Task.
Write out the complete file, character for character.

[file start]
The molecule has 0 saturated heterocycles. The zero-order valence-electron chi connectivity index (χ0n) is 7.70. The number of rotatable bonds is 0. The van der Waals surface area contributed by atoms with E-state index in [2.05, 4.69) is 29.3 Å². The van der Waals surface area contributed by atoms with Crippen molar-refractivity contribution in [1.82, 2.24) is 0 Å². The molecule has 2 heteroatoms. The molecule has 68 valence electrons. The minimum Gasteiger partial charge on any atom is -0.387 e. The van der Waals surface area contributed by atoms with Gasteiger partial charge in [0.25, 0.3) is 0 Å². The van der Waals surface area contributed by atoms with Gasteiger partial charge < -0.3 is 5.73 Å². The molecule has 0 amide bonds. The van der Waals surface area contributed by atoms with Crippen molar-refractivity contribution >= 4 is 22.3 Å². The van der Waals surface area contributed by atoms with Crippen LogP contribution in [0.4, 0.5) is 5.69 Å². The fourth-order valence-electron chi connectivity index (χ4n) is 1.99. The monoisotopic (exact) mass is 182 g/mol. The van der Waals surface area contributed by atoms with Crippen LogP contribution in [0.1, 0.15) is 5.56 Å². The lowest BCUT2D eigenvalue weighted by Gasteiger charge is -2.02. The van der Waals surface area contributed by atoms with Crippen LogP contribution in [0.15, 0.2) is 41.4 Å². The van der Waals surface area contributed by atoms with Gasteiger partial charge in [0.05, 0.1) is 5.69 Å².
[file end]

The molecule has 0 saturated heterocycles. The zero-order valence-electron chi connectivity index (χ0n) is 7.70. The number of rotatable bonds is 0. The van der Waals surface area contributed by atoms with E-state index in [2.05, 4.69) is 29.3 Å². The van der Waals surface area contributed by atoms with Crippen molar-refractivity contribution in [1.82, 2.24) is 0 Å². The molecule has 2 heteroatoms. The molecule has 68 valence electrons. The minimum Gasteiger partial charge on any atom is -0.387 e. The van der Waals surface area contributed by atoms with Gasteiger partial charge in [0.25, 0.3) is 0 Å². The van der Waals surface area contributed by atoms with Gasteiger partial charge < -0.3 is 5.73 Å². The molecule has 0 amide bonds. The van der Waals surface area contributed by atoms with Crippen molar-refractivity contribution >= 4 is 22.3 Å². The van der Waals surface area contributed by atoms with Crippen LogP contribution in [0.4, 0.5) is 5.69 Å². The fourth-order valence-electron chi connectivity index (χ4n) is 1.99. The monoisotopic (exact) mass is 182 g/mol. The van der Waals surface area contributed by atoms with Crippen LogP contribution in [0.1, 0.15) is 5.56 Å². The lowest BCUT2D eigenvalue weighted by Gasteiger charge is -2.02. The van der Waals surface area contributed by atoms with Crippen LogP contribution in [0.15, 0.2) is 41.4 Å². The van der Waals surface area contributed by atoms with Gasteiger partial charge in [0.05, 0.1) is 5.69 Å².